Skip Navigation LinksHome > October 2013 - Volume 40 - Issue 4 > Combined Hemorrhage/Trauma Models in Pigs—Current State and...
Shock:
doi: 10.1097/SHK.0b013e3182a3cd74
Review Article

Combined Hemorrhage/Trauma Models in Pigs—Current State and Future Perspectives

Hildebrand, Frank*; Andruszkow, Hagen*; Huber-Lang, Markus; Pape, Hans-Christoph*; van Griensven, Martijn

Free Access
Editor's Choice
Article Outline
Collapse Box

Author Information

*Department of Orthopedic Trauma, and Harald Tscherne Research Laboratory for Orthopedic Trauma, University of Aachen, Aachen; Department of Orthopedic Trauma, Hand-, Plastic- and Reconstructive Surgery, University of Ulm, Ulm; and Department of Experimental Trauma Surgery, Klinikum rechts der Isar, Technical University Munich, Munich, Germany

Received 20 May 2013; first review completed 10 Jun 2013; accepted in final form 5 Jul 2013

Address reprint requests to Frank Hildebrand, MD, Department of Orthopedic Trauma, University of Aachen, Pauwelsstrasse 30, 52075 Aachen, Germany. E-mail: fhildebrand@ukaachen.de.

The authors have no conflicts of interest to declare.

Collapse Box

Abstract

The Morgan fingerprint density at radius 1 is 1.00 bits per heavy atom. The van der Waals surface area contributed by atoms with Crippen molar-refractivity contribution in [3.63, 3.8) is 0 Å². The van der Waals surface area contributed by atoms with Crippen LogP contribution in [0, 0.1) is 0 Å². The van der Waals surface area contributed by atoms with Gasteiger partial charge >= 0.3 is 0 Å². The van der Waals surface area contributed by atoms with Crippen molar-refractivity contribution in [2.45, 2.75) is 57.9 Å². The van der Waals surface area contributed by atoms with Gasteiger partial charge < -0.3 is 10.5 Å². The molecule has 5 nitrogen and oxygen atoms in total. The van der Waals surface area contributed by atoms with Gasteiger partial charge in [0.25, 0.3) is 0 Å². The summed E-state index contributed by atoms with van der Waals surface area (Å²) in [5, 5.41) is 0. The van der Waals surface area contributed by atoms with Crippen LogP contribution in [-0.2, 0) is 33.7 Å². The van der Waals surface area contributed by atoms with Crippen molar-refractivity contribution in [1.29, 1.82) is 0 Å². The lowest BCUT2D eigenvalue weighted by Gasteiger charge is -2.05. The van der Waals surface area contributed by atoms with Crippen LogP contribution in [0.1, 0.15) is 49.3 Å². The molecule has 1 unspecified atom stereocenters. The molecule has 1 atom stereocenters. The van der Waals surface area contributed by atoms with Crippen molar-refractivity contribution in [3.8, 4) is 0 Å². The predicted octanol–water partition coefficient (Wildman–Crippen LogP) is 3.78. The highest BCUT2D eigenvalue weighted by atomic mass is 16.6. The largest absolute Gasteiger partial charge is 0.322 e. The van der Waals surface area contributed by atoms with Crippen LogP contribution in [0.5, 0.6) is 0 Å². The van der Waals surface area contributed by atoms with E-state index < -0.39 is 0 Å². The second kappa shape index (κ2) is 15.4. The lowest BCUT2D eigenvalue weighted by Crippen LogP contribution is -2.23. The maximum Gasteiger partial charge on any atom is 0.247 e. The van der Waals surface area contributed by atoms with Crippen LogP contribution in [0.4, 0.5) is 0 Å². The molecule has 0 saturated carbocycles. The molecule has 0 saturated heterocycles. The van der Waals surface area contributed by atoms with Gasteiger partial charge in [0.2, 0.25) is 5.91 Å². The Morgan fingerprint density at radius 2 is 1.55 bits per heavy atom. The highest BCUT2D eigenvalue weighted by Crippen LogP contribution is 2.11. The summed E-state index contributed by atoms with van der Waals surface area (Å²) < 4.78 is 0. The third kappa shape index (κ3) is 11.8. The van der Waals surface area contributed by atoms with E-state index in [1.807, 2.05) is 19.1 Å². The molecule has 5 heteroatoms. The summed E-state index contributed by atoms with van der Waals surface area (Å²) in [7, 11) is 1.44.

ABSTRACT: The majority of injury combinations in multiply injured patients entail the chest, abdomen, and extremities. Numerous pig models focus on the investigation of posttraumatic pathophysiology, organ performance monitoring and on potential treatment options. Depending on the experimental question, previous authors have included isolated insults (controlled or uncontrolled hemorrhage, chest trauma) or a combination of these injuries (hemorrhage with abdominal trauma, chest trauma, traumatic brain injury, and/or long-bone fractures). Combined trauma models in pigs can provide a high level of clinical relevance, when they are properly designed and mimicking the clinical situation. Most of these models focus on the first hours after trauma, to assess the acute sequel of traumatic hemorrhage. However, hemorrhagic shock and the associated mass transfusion are also major causes for organ failure and mortality in the later clinical course. Thus, most models lack information on the pathomechanisms during the late posttraumatic phase. Studying new therapies only during the early phase is also not reflective of the clinical situation. Therefore, a longer observation period is required to study the effects of therapeutic approaches during intensive care treatment when using animal models. These long-term studies of combined trauma models will allow the development of valuable therapeutic approaches relevant for the later posttraumatic course. This review summarizes the existing porcine models and outlines the need for long-term models to provide real effective novel therapeutics for multiply injured patients to improve organ function and clinical outcome.